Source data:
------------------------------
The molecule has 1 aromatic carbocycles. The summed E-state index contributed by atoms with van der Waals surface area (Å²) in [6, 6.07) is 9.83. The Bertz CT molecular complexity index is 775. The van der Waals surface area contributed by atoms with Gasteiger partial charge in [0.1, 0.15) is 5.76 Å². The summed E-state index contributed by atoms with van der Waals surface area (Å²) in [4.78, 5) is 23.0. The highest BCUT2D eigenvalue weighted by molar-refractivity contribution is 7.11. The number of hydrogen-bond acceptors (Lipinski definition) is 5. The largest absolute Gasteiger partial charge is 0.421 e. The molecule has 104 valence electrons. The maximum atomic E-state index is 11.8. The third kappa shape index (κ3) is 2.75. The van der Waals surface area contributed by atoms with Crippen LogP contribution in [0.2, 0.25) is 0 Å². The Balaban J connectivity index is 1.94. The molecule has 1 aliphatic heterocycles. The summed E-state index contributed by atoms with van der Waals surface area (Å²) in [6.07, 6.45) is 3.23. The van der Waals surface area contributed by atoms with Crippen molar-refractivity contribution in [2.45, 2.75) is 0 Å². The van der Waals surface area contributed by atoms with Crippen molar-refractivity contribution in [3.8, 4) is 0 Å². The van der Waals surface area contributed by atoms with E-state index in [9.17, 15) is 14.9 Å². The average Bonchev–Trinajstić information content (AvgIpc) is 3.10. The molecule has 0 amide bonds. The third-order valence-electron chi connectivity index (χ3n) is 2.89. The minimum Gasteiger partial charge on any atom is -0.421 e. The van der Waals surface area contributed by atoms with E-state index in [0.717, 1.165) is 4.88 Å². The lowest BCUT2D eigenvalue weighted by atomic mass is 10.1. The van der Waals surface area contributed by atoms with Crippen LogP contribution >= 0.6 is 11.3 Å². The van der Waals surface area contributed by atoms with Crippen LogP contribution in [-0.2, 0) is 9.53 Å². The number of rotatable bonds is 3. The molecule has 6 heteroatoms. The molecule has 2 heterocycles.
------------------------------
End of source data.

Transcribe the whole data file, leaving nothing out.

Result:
The molecule has 1 aromatic carbocycles. The summed E-state index contributed by atoms with van der Waals surface area (Å²) in [6, 6.07) is 9.83. The Bertz CT molecular complexity index is 775. The van der Waals surface area contributed by atoms with Gasteiger partial charge in [0.1, 0.15) is 5.76 Å². The summed E-state index contributed by atoms with van der Waals surface area (Å²) in [4.78, 5) is 23.0. The highest BCUT2D eigenvalue weighted by molar-refractivity contribution is 7.11. The number of hydrogen-bond acceptors (Lipinski definition) is 5. The largest absolute Gasteiger partial charge is 0.421 e. The molecule has 104 valence electrons. The maximum atomic E-state index is 11.8. The third kappa shape index (κ3) is 2.75. The van der Waals surface area contributed by atoms with Crippen LogP contribution in [0.2, 0.25) is 0 Å². The Balaban J connectivity index is 1.94. The molecule has 1 aliphatic heterocycles. The summed E-state index contributed by atoms with van der Waals surface area (Å²) in [6.07, 6.45) is 3.23. The van der Waals surface area contributed by atoms with Crippen molar-refractivity contribution in [2.45, 2.75) is 0 Å². The van der Waals surface area contributed by atoms with Crippen molar-refractivity contribution in [3.8, 4) is 0 Å². The van der Waals surface area contributed by atoms with E-state index in [9.17, 15) is 14.9 Å². The average Bonchev–Trinajstić information content (AvgIpc) is 3.10. The molecule has 0 amide bonds. The third-order valence-electron chi connectivity index (χ3n) is 2.89. The minimum Gasteiger partial charge on any atom is -0.421 e. The van der Waals surface area contributed by atoms with E-state index in [0.717, 1.165) is 4.88 Å². The lowest BCUT2D eigenvalue weighted by atomic mass is 10.1. The van der Waals surface area contributed by atoms with Crippen LogP contribution >= 0.6 is 11.3 Å². The van der Waals surface area contributed by atoms with Crippen LogP contribution in [-0.2, 0) is 9.53 Å². The number of rotatable bonds is 3. The molecule has 6 heteroatoms. The molecule has 2 heterocycles.